Advancing from technician, to engineer, to senior engineer, to management, to the 30-years-of- service gold watch at retirement. Is this the picture of an ideal career trajectory? Is it realistic?
To bolster CVs or resumes engineers look to work for major companies and then hope for promotions within them. In an effort to have the edge they attempt to remain abreast of the shifts in industry and galloping technology. To this end continuing professional development, and indeed qualification upgrades, can help.
Unfortunately acquiring new and relevant skills does not always equate to moving upwards in a company. To be positioned well for specific promotional positions in a company is difficult and to add to the challenge there are other equally driven team members in the race too.
What do engineering companies want?
Some institutions offering engineering education and training closely monitor the shifts within engineering disciplines, in an effort to offer courses that ensure students receive industry-relevant qualifications. But this alone is not always enough. Students also need to have nurtured certain qualities which will benefit a company.
For example, IT and engineering are intersecting and engineering courses are now including modules once never utilized. It is, however, up to engineers to grow their skill sets across disciplines and industries (including skills which are not all technical), to position themselves for better career prospects.
Iowa State University has outlined 15 skills employers most want to see in engineering graduates:
- Engineering knowledge
- Safety Awareness
- Quality Orientation
- Cultural Adaptability
- General knowledge
- Continuous learning
- Analysis & Judgement
- Customer focus
It is becoming clear that engineering employers today require engineers to be multitalented. Gone are the days when engineers could disappear behind the scenes within a certain skill set; now they need to work on becoming entrepreneurial and capable across industries.
Flexibility is key, particularly for ambitious engineers and for those who would like to start their own businesses.
You’re in...now what?
Once in a company engineers must prove that they can deliver efficient performance that benefits the company in order to gain promotions. This can sometimes be achieved through getting Six Sigma certification.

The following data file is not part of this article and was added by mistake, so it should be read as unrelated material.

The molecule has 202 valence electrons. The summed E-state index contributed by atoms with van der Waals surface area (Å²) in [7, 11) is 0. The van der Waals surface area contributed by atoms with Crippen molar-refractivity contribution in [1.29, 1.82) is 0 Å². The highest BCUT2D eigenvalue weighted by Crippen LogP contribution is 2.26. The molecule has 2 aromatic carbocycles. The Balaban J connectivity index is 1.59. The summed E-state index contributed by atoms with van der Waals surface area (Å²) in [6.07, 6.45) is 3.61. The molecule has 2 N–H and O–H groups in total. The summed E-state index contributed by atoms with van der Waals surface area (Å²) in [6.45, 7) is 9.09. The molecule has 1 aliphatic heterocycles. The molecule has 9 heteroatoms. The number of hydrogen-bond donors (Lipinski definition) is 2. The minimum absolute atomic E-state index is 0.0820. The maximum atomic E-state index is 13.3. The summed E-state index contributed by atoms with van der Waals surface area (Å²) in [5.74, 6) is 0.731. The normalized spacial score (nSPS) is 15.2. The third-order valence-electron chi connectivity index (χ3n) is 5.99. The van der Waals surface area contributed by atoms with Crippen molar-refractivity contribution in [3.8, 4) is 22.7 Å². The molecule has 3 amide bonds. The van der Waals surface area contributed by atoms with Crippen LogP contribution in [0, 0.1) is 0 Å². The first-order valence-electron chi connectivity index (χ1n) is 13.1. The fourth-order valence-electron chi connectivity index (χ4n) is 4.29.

Six Sigma is a set of quality and process analysis techniques developed within Motorola in the 1980s. Thereafter, in 1995, it was turned into business and employment requirements by General Electric. It refers to the training and processes engineers can utilize within a company to minimize waste and work efficiently on their projects.
The levels are referred to as Belts (similar to those used in the Martial Arts). The levels progress upwards through the belt colors with each achieved through the defining, measuring, analyzing, improving and controlling of the assigned projects within the company. The engineer who reduces process cycle time, reduces costs and increases customer satisfaction has a better chance of getting promoted within an organization.
Getting certified in Six Sigma may make an engineer stand out, particularly in a business which requires a mandatory level of certification in the methodology.
There is, however, any number of ways to skin a cat, as the saying goes. There are many who would swear that Six Sigma can fine-tune working environments, but it has also been suggested that it can drain employer creativity. And what are engineers without this?
Some intelligent comments follow. They point out some simple truisms:
Nothing great was ever achieved without enthusiasm – Ralph Waldo Emerson
There are no secrets to success; it is the result of hard work, preparation and learning from failure – Colin Powell
Success is liking yourself, liking what you do and how you do it – Maya Angelou
And the final one advises that we hone our ability to work as part of a group:
Great things in business are never done by one person. They’re done by a team of people – Steve Jobs
"Understanding What Employers Look for in Engineers." Engineering Career Services. Web. 18 Aug. 2017.
Wheat, Barbara, Chuck Mills, and Mike Carnell. Leaning into Six Sigma: The Path to Integration of Lean Enterprise and Six Sigma. Boulder City, NV: Pub. Partners, 2001. Print.
Golding, Ian. shhhhh-dont-mention-six-sigma-the-truth-behind-the-stigma Web. 16 Sept. 2013